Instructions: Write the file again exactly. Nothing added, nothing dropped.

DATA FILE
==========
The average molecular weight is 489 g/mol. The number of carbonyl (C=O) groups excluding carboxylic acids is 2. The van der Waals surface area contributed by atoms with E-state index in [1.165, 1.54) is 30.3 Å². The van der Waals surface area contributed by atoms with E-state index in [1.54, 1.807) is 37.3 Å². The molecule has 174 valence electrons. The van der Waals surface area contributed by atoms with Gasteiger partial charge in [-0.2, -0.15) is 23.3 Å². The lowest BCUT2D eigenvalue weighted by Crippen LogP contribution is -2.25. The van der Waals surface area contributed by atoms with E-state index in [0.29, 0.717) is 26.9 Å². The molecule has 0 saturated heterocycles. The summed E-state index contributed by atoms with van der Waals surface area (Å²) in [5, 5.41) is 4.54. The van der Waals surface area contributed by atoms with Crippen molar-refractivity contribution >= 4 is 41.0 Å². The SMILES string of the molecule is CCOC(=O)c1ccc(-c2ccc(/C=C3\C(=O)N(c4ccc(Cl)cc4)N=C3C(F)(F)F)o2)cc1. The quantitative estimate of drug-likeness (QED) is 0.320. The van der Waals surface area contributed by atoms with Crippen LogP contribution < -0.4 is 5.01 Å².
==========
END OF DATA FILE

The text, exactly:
The average molecular weight is 489 g/mol. The number of carbonyl (C=O) groups excluding carboxylic acids is 2. The van der Waals surface area contributed by atoms with E-state index in [1.165, 1.54) is 30.3 Å². The van der Waals surface area contributed by atoms with E-state index in [1.54, 1.807) is 37.3 Å². The molecule has 174 valence electrons. The van der Waals surface area contributed by atoms with Gasteiger partial charge in [-0.2, -0.15) is 23.3 Å². The lowest BCUT2D eigenvalue weighted by Crippen LogP contribution is -2.25. The van der Waals surface area contributed by atoms with E-state index in [0.29, 0.717) is 26.9 Å². The molecule has 0 saturated heterocycles. The summed E-state index contributed by atoms with van der Waals surface area (Å²) in [5, 5.41) is 4.54. The van der Waals surface area contributed by atoms with Crippen molar-refractivity contribution >= 4 is 41.0 Å². The SMILES string of the molecule is CCOC(=O)c1ccc(-c2ccc(/C=C3\C(=O)N(c4ccc(Cl)cc4)N=C3C(F)(F)F)o2)cc1. The quantitative estimate of drug-likeness (QED) is 0.320. The van der Waals surface area contributed by atoms with Crippen LogP contribution < -0.4 is 5.01 Å².